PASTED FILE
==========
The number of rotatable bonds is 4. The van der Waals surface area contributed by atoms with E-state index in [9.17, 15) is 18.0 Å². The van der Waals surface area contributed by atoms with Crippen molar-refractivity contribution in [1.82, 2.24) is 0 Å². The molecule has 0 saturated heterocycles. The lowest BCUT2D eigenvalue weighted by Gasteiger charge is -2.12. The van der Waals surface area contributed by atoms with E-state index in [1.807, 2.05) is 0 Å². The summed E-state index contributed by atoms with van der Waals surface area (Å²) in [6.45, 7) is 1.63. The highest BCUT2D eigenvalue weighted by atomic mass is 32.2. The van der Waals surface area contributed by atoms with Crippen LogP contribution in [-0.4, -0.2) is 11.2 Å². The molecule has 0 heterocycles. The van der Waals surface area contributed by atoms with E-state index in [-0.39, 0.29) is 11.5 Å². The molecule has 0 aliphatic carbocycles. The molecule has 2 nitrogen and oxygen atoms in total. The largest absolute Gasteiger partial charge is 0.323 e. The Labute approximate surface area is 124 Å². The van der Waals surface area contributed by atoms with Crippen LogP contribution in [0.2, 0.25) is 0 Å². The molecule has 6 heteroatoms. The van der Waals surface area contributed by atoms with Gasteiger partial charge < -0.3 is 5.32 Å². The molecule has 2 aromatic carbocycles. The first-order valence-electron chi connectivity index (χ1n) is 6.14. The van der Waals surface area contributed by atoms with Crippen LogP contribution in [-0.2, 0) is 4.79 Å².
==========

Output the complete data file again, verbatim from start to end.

The number of rotatable bonds is 4. The van der Waals surface area contributed by atoms with E-state index in [9.17, 15) is 18.0 Å². The van der Waals surface area contributed by atoms with Crippen molar-refractivity contribution in [1.82, 2.24) is 0 Å². The molecule has 0 saturated heterocycles. The lowest BCUT2D eigenvalue weighted by Gasteiger charge is -2.12. The van der Waals surface area contributed by atoms with E-state index in [1.807, 2.05) is 0 Å². The summed E-state index contributed by atoms with van der Waals surface area (Å²) in [6.45, 7) is 1.63. The highest BCUT2D eigenvalue weighted by atomic mass is 32.2. The van der Waals surface area contributed by atoms with Crippen LogP contribution in [-0.4, -0.2) is 11.2 Å². The molecule has 0 heterocycles. The van der Waals surface area contributed by atoms with E-state index in [-0.39, 0.29) is 11.5 Å². The molecule has 0 aliphatic carbocycles. The molecule has 2 nitrogen and oxygen atoms in total. The largest absolute Gasteiger partial charge is 0.323 e. The Labute approximate surface area is 124 Å². The van der Waals surface area contributed by atoms with Crippen LogP contribution in [0.2, 0.25) is 0 Å². The molecule has 6 heteroatoms. The van der Waals surface area contributed by atoms with Gasteiger partial charge < -0.3 is 5.32 Å². The molecule has 2 aromatic carbocycles. The first-order valence-electron chi connectivity index (χ1n) is 6.14. The van der Waals surface area contributed by atoms with Crippen LogP contribution in [-0.2, 0) is 4.79 Å².